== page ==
At the height of its popularity, JenniCam attracted more than 100 million visitors per week, all wanting to peer into the private life of the pretty, redheaded college girl.
Ringley's voyeur site inspired scores of similar websites that would one day become a popular and profitable business model for many adult webmasters.
"I don't feel I'm giving up my privacy," Ringley once stated on her website. "Just because people can see me doesn't mean it affects me. I'm still alone in my room, no matter what."
Ringley reportedly attributes her site's closure to persistent billing problems with PayPal, which changed its policy recently and no longer does payment processing for adult entertainment websites.
As stated on the JenniCam website, all existing member accounts will expire no later than the end of the month. The site is no longer processing new subscriptions.
Ringley started JenniCam in her dorm room at Pennsylvania's Dickinson College in 1996 as a link to The Peeping Moe (Peepingmoe.com), another pioneer in the adult web cam space.
JenniCam was an instant hit and Ringley immediately transfixed Internet audiences by sharing every moment of her intimate life with anyone with an Internet connection and a penchant for voyeurism.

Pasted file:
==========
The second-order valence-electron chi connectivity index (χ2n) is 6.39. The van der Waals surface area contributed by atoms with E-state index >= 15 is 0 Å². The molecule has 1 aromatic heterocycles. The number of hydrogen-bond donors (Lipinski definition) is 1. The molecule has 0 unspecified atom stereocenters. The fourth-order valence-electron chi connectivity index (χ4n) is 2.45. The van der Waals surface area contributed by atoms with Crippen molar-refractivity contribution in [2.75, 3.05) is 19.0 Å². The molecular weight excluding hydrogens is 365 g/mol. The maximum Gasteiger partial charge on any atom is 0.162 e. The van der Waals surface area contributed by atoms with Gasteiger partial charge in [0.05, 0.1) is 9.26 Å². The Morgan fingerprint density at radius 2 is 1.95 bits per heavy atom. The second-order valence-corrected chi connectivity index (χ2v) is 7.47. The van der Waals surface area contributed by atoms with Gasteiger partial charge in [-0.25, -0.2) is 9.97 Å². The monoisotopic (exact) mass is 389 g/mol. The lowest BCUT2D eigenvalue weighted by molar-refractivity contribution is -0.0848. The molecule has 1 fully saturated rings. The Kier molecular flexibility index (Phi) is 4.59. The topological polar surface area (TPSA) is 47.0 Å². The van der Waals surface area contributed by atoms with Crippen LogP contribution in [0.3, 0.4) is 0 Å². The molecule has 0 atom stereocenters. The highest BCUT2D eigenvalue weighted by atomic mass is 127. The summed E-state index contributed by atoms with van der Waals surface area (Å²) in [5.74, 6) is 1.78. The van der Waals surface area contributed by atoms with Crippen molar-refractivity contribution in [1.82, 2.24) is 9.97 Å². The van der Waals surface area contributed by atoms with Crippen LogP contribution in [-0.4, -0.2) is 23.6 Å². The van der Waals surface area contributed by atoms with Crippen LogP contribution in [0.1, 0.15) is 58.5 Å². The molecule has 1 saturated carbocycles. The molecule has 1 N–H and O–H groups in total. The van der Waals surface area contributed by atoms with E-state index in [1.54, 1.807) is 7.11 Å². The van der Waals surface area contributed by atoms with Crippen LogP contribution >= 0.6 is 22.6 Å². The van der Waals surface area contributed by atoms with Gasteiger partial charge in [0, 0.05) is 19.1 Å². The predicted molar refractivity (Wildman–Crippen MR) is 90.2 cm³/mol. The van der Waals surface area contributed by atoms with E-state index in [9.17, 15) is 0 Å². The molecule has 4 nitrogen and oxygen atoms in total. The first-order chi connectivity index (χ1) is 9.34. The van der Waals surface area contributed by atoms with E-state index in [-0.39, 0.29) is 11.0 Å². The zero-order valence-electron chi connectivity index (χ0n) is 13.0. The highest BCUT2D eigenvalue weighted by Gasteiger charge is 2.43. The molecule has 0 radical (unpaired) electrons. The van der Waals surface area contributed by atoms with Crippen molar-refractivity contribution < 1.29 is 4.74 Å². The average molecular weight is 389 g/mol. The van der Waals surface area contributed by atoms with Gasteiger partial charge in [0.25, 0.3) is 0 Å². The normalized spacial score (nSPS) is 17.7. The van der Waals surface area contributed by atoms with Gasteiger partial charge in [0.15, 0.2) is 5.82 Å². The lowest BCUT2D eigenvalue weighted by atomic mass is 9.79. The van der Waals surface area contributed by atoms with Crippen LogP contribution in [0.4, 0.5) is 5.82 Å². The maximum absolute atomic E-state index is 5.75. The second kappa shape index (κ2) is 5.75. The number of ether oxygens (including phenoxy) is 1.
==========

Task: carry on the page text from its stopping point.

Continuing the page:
Ringley became the first web cam site to charge viewers a $15 annual subscription fee in 1997, which initially spiked a backlash from fellow webmasters and some of her fans.
"For people stating JenniCam is commercial: If charging money makes me commercial, so be it," Ringley stated in an open letter in 1997. "However, none of the money being brought in from subscriptions comes to any of us. If the JenniCam ends up making millions of dollars, then what? I'll host the site myself. I'll get the T power and processor power I need and run it myself. No more administrative contacts, no more host and routing problems."
During the early years of JenniCam, Ringley worked as a freelancer for National Geographic and then left her post to devote herself full-time to JenniCam and support herself through a series of odd jobs.
She became a media darling during the late 1990s and was invited to appear on the "Late Show With David Letterman." She also made a cameo appearance in the Hollywood indie film "Hollywood PA."
Ringley's JenniCam was featured in an exhibit at New York's Museum of Modern Art, and her life was profiled in a Penthouse editorial on "Women of The Net." She was also featured in dozens of other articles and news segments for being an icon of the web cam craze.
In an email obtained by The Washington Post, Ringley described her recent difficulties with PayPal.
"They've disabled my account so I'm not able to accept subscriptions," she wrote. "I guess I've given up."
PayPal later confirmed that it had closed her account because of the presence of nudity on the site.
XBiz was unable to speak with Ringley at the time of this printing.